News and EventsSmartTots and IARS News, Press Releases and Events
SmartTots – Perspectives from the Front Lines
Millions of children undergo surgery annually. Recent studies suggest there may be reason for concern. This video, featuring Dr. Dean Andropoulos, Dr. Peter Davis, and Dr. Caleb Ing, provides a summary as to why research is needed and the type that is needed.
SmartTots to Help Make Anesthetics and Sedatives Safer for Children
Dr. Janet Woodcock, director of the Center for Drug Evaluation and Research at the Food and Drug Administration, and Dr. Michael Roizen, of the International Anesthesia Research Society, unveil a new partnership that aims to make anesthesia safer for children.
Pediatric Anesthesia Questions and Myths-Mayo Clinic
Dr. Randall Flick at Mayo Clinic “debunks myths” and answers common questions raised by parents in regard to anesthesia.
Initially used as an analgesic and anesthetic, ketamine has unfortunately been abused as a popular recreational party drug due to its psychotropic effects. Over the last decade, ketamine has also emerged as an effective rapid-onset anti-depressant. The increasingly widespread use and misuse of the drug in infants and pregnant women has posed a concern about the neurotoxicity of ketamine to the immature brains of developing fetuses and children.
Isoflurane exposure in infant rats acutely increases aquaporin 4 and does not cause neurocognitive impairment
Isoflurane is commonly used in pediatric population, but its mechanism of action in cognition is unclear. Aquaporin 4 (AQP4) regulates water content in blood, brain, and cerebrospinal fluid. Various studies have provided evidence for the role of AQP4 in synaptic plasticity and neurocognition.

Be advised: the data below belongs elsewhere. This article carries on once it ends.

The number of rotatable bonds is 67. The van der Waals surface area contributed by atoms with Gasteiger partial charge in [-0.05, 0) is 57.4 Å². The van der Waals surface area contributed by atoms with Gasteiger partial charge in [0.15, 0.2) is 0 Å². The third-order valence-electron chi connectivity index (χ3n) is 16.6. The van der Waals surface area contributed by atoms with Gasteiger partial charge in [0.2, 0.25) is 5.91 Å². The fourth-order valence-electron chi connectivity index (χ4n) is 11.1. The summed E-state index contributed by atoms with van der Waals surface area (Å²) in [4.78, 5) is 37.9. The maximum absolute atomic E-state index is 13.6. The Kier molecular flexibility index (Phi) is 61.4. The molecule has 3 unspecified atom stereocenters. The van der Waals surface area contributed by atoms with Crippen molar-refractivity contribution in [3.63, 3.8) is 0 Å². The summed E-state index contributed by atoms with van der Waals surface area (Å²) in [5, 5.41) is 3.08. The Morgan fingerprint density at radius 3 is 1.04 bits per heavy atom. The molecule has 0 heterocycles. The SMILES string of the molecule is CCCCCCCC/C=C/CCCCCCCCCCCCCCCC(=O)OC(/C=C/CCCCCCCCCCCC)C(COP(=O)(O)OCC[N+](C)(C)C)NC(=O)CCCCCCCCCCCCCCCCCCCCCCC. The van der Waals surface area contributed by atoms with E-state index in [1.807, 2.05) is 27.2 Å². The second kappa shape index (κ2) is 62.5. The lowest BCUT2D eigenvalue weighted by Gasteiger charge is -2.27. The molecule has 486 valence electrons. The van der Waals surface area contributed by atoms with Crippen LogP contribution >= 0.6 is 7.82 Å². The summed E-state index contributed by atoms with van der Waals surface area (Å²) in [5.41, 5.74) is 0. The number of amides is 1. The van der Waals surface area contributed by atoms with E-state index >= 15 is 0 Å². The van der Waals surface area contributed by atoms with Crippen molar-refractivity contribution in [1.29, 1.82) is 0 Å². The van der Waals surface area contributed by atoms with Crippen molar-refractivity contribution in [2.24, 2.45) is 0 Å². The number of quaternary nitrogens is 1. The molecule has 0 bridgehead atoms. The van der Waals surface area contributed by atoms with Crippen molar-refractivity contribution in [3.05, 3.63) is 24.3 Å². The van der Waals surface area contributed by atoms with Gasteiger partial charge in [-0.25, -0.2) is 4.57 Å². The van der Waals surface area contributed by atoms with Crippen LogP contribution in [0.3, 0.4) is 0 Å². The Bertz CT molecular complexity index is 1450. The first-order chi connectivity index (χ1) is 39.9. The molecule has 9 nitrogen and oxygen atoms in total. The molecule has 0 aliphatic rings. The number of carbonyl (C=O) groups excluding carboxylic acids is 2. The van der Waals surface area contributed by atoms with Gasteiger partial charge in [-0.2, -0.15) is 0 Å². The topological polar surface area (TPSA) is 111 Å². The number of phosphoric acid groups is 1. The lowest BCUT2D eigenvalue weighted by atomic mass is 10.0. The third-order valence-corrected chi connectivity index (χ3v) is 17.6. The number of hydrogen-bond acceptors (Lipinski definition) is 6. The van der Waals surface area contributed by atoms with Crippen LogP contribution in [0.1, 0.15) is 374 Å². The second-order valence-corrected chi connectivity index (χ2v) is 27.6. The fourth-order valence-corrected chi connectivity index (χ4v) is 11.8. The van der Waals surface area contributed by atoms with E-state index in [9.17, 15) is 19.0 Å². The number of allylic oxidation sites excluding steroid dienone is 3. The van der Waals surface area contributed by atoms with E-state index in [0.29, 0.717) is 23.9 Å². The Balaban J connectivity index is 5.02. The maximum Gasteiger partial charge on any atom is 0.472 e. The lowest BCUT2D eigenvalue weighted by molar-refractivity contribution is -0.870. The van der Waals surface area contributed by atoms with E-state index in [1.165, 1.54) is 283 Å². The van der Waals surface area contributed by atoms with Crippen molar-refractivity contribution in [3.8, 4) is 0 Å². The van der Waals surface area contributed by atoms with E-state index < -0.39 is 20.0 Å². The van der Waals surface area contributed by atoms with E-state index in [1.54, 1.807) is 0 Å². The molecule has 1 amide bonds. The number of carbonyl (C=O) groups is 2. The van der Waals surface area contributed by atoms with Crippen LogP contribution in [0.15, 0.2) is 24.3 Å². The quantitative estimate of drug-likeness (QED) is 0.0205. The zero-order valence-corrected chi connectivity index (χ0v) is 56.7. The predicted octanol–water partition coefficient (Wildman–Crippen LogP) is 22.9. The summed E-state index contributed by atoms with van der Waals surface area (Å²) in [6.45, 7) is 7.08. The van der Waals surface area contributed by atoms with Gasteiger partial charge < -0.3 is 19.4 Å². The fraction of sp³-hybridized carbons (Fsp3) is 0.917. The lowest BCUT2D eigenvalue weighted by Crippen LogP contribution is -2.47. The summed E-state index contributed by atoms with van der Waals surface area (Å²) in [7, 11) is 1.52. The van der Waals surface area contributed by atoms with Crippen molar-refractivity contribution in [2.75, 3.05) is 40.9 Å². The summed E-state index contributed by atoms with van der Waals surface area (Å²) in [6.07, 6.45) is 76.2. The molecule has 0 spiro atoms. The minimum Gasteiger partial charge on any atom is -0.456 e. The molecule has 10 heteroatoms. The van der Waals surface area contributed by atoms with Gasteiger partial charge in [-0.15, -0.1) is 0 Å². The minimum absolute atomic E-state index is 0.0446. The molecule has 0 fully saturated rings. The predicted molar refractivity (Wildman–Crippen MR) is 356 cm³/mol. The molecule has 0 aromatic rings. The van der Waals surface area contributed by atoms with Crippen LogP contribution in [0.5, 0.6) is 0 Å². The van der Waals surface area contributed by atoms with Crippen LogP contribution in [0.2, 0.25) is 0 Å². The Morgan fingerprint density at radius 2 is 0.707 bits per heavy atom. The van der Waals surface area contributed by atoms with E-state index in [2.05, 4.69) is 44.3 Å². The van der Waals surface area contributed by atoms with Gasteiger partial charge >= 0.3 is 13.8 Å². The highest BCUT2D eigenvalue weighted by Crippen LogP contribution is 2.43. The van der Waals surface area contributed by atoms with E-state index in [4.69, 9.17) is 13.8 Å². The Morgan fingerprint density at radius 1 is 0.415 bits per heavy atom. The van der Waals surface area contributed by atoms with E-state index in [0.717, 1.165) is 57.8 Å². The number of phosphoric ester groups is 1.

The association between attention deficit hyperactivity disorder and general anaesthesia – a narrative review
Attention deficit hyperactivity disorder is a chronic neurodevelopmental disorder, manifesting primarily as attention deficit, hyperactivity and impulsive behaviour. General anaesthetics can be neurotoxic, affecting neuronal differentiation and synaptogenesis, which can lead to abnormalities of cognition, learning and behaviour.
Apoptosis is triggered in the developing mammalian brain by sedative, anesthetic or antiepileptic drugs during late gestation and early life. Whether human children are vulnerable to this toxicity mechanism remains unknown, as there are no imaging techniques to capture it. Apoptosis is characterized by distinct structural features, which affect the way damaged tissue scatters ultrasound compared to healthy tissue.
Dexmedetomidine reduced sevoflurane-induced neurodegeneration and long-term memory deficits in neonatal rats.
Exposure to sevoflurane and other inhalational anesthetics can induce neurodegeneration in the developing brain. Although dexmedetomidine (DEX) has provided neuroprotection against hypoxic ischemic injury, relatively little is known about whether it has the neuroprotective effects against anesthetic-induced neurodegeneration.
Erythropoietin Reduces Neurodegeneration and Long-Term Memory Deficits Following Sevoflurane Exposure in Neonatal Rats
Exposure to general anesthetics induces neural apoptosis and degeneration in the immature neonatal brain. Erythropoietin (EPO) has been shown to protect neonatal animals against hypoxic-ischemic injury and general anesthesia-induced developmental neurotoxicity. However, preventive strategy caused by EPO against neurotoxicity due to general anesthesia is still uncertain.